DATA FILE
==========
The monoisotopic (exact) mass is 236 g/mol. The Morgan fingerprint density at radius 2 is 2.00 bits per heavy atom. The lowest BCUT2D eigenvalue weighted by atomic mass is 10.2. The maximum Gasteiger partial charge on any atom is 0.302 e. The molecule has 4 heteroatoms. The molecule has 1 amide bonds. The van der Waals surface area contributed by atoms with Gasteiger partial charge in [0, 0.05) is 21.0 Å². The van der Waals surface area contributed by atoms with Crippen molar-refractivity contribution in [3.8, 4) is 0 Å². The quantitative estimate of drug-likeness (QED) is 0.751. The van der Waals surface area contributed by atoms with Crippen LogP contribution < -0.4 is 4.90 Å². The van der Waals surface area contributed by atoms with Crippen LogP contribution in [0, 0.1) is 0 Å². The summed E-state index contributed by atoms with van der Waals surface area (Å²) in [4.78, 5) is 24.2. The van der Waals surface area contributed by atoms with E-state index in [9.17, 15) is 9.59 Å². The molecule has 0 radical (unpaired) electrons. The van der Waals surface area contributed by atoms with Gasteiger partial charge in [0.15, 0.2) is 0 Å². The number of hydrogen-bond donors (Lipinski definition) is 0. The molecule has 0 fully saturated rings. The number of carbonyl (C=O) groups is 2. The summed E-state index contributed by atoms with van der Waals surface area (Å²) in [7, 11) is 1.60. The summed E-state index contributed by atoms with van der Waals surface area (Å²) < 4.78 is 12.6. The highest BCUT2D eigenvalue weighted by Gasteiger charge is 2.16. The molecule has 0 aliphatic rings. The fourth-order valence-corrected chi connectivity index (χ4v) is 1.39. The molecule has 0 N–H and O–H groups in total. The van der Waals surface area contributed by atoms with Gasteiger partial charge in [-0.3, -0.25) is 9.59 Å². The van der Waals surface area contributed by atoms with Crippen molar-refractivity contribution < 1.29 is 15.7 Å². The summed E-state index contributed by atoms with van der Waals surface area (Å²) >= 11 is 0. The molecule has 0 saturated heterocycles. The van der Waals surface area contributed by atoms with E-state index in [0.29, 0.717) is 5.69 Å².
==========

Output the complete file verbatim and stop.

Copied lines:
The monoisotopic (exact) mass is 236 g/mol. The Morgan fingerprint density at radius 2 is 2.00 bits per heavy atom. The lowest BCUT2D eigenvalue weighted by atomic mass is 10.2. The maximum Gasteiger partial charge on any atom is 0.302 e. The molecule has 4 heteroatoms. The molecule has 1 amide bonds. The van der Waals surface area contributed by atoms with Gasteiger partial charge in [0, 0.05) is 21.0 Å². The van der Waals surface area contributed by atoms with Crippen molar-refractivity contribution in [3.8, 4) is 0 Å². The quantitative estimate of drug-likeness (QED) is 0.751. The van der Waals surface area contributed by atoms with Crippen LogP contribution < -0.4 is 4.90 Å². The van der Waals surface area contributed by atoms with Crippen LogP contribution in [0, 0.1) is 0 Å². The summed E-state index contributed by atoms with van der Waals surface area (Å²) in [4.78, 5) is 24.2. The van der Waals surface area contributed by atoms with E-state index in [9.17, 15) is 9.59 Å². The molecule has 0 radical (unpaired) electrons. The van der Waals surface area contributed by atoms with Gasteiger partial charge in [0.15, 0.2) is 0 Å². The number of hydrogen-bond donors (Lipinski definition) is 0. The molecule has 0 fully saturated rings. The number of carbonyl (C=O) groups is 2. The summed E-state index contributed by atoms with van der Waals surface area (Å²) in [7, 11) is 1.60. The summed E-state index contributed by atoms with van der Waals surface area (Å²) < 4.78 is 12.6. The highest BCUT2D eigenvalue weighted by Gasteiger charge is 2.16. The molecule has 0 aliphatic rings. The fourth-order valence-corrected chi connectivity index (χ4v) is 1.39. The molecule has 0 N–H and O–H groups in total. The van der Waals surface area contributed by atoms with Gasteiger partial charge in [-0.3, -0.25) is 9.59 Å². The van der Waals surface area contributed by atoms with Crippen molar-refractivity contribution < 1.29 is 15.7 Å². The summed E-state index contributed by atoms with van der Waals surface area (Å²) >= 11 is 0. The molecule has 0 saturated heterocycles. The van der Waals surface area contributed by atoms with E-state index in [0.29, 0.717) is 5.69 Å².